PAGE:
Mr. Isaacson treats “Steve Jobs” as the biography of record, which means that it is a strange book to read so soon after its subject’s death. Some of it is an essential Silicon Valley chronicle, compiling stories well known to tech aficionados but interesting to a broad audience. Some of it is already quaint. Mr. Jobs’s first job was at Atari, and it involved the game Pong. (“If you’re under 30, ask your parents,” Mr. Isaacson writes.) Some, like an account of the release of the iPad 2, is so recent that it is hard to appreciate yet, even if Mr. Isaacson says the device comes to life “like the face of a tickled baby.”
added by LiteraryFiction | editNew York Times, Janet Maslin (pay site) (Oct 21, 2011)
 

» Add other authors (84 possible)

Author nameRoleType of authorWork?Status
Walter Isaacsonprimary authorall editionscalculated
Gittinger, AntoinetteÜbersetzersecondary authorsome editionsconfirmed
Grasmück, OliverÜbersetzersecondary authorsome editionsconfirmed
Mallett, DagmarÜbersetzersecondary authorsome editionsconfirmed
Martin, ElfiÜbersetzersecondary authorsome editionsconfirmed
Stumpf, AndreaÜbersetzersecondary authorsome editionsconfirmed
Werbeck, GabrieleÜbersetzersecondary authorsome editionsconfirmed
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Epigraph
The people who are crazy enough to think they can change the world are the ones who do. -- Apple's "Think Different" commercial, 1997
Dedication
First words
(Introduction - How This Book Came to Be) In the early summer of 2004, I got a phone call from Steve Jobs.
When Paul Jobs was mustered out of the Coast Guard after World War II, he made a wager with his crewmates.
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(Click to show. Warning: May contain spoilers.)
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Book description
À partir d'une quarantaine d'interviews exclusives et de multiples rencontres avec sa famille , ses proches , ses collaborateurs , ses amis comme ses adversaires , l'auteur a constitué d'une façon magistrale et passionnée la vie , l'œuvre et la pensée d'un des plus grands innovateurs et visionnaires de notre époque .

Based on more than forty interviews with Jobs conducted over two years—as well as interviews with more than a hundred family members, friends, adversaries, competitors, and colleagues—Walter Isaacson has written a riveting story of the roller-coaster life and searingly intense personality of a creative entrepreneur whose passion for perfection and ferocious drive revolutionized six industries: personal computers, animated movies, music, phones, tablet computing, and digital publishing.

At a time when America is seeking ways to sustain its innovative edge, and when societies around the world are trying to build digital-age economies, Jobs stands as the ultimate icon of inventiveness and applied imagination. He knew that the best way to create value in the twenty-first century was to connect creativity with technology. He built a company where leaps of the imagination were combined with remarkable feats of engineering.

Although Jobs cooperated with this book, he asked for no control over what was written nor even the right to read it before it was published. He put nothing off-limits. He encouraged the people he knew to speak honestly. And Jobs speaks candidly, sometimes brutally so, about the people he worked with and competed against. His friends, foes, and colleagues provide an unvarnished view of the passions, perfectionism, obsessions, artistry, devilry, and compulsion for control that shaped his approach to business and the innovative products that resulted.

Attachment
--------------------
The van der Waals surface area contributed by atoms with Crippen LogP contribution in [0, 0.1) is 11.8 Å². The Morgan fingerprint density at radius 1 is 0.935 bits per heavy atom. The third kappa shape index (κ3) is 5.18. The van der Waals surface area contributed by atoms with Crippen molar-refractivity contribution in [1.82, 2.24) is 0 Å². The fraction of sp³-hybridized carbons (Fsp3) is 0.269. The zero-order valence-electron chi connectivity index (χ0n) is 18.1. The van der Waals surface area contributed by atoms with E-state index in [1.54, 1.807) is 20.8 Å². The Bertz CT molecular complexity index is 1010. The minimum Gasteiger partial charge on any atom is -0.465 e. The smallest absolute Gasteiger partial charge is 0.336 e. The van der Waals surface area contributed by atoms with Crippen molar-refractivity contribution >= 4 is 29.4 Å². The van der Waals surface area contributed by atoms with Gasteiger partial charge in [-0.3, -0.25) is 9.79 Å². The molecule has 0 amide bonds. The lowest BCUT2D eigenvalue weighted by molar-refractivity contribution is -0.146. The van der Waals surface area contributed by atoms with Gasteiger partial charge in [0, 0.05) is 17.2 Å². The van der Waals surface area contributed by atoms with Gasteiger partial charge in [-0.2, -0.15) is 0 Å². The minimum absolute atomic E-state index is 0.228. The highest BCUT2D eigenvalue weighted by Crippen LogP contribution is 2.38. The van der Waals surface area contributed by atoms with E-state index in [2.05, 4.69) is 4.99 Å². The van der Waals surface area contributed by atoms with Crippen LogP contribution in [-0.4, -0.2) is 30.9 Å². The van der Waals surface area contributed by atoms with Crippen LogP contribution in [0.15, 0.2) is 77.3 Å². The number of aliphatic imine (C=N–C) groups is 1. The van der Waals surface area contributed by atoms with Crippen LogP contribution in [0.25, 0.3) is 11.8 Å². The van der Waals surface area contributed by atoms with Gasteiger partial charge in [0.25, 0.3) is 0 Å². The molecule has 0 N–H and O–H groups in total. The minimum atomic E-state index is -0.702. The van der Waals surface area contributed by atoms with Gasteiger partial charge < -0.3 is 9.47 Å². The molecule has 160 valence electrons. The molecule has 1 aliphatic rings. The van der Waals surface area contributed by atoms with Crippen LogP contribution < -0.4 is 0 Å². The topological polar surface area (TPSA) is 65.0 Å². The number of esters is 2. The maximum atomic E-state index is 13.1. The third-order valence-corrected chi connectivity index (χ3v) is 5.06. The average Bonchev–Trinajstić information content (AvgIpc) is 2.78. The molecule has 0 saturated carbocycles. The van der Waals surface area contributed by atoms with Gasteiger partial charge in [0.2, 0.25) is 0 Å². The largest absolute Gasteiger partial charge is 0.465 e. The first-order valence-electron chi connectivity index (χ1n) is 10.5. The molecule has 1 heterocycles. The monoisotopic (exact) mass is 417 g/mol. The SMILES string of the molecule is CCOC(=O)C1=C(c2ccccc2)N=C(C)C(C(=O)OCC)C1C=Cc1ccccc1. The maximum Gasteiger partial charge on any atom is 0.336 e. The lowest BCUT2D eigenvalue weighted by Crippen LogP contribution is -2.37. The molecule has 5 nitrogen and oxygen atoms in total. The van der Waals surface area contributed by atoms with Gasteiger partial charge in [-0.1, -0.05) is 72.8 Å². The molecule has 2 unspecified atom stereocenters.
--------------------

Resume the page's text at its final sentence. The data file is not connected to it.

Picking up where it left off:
Driven by demons, Jobs could drive those around him to fury and despair. But his personality and products were interrelated, just as Apple’s hardware and software tended to be, as if part of an integrated system. His tale is instructive and cautionary, filled with lessons about innovation, character, leadership, and values.
Haiku summary
Steven P. Jobs/Innovative, genius mind/Rough around the edge(njvroom)

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Based on more than forty interviews with Jobs conducted over two years, as well as interviews with more than a hundred family members, friends, adversaries, competitors, and colleagues, the author has written a riveting story of the roller-coaster life and searingly intense personality of a creative entrepreneur whose passion for perfection and ferocious drive revolutionized six industries: personal computers, animated movies, music, phones, tablet computing, and digital publishing. At a time when America is seeking ways to sustain its innovative edge, and when societies around the world are trying to build digital-age economies, Jobs stands as the ultimate icon of inventiveness and applied imagination. He knew that the best way to create value in the twenty-first century was to connect creativity with technology. He built a company where leaps of the imagination were combined with remarkable feats of engineering. Although Jobs cooperated with this book, he asked for no control over what was written nor even the right to read it before it was published. He put nothing off-limits. He encouraged the people he knew to speak honestly. And Jobs speaks candidly, sometimes brutally so, about the people he worked with and competed against. His friends, foes, and colleagues provide an unvarnished view of the passions, perfectionism, obsessions, artistry, devilry, and compulsion for control that shaped his approach to business and the innovative products that resulted. Driven by demons, Jobs could drive those around him to fury and despair. But his personality and products were interrelated, just as Apple's hardware and software tended to be, as if part of an integrated system. His tale is instructive and cautionary, filled with lessons about innovation, character, leadership, and values. -- From publisher.… (more)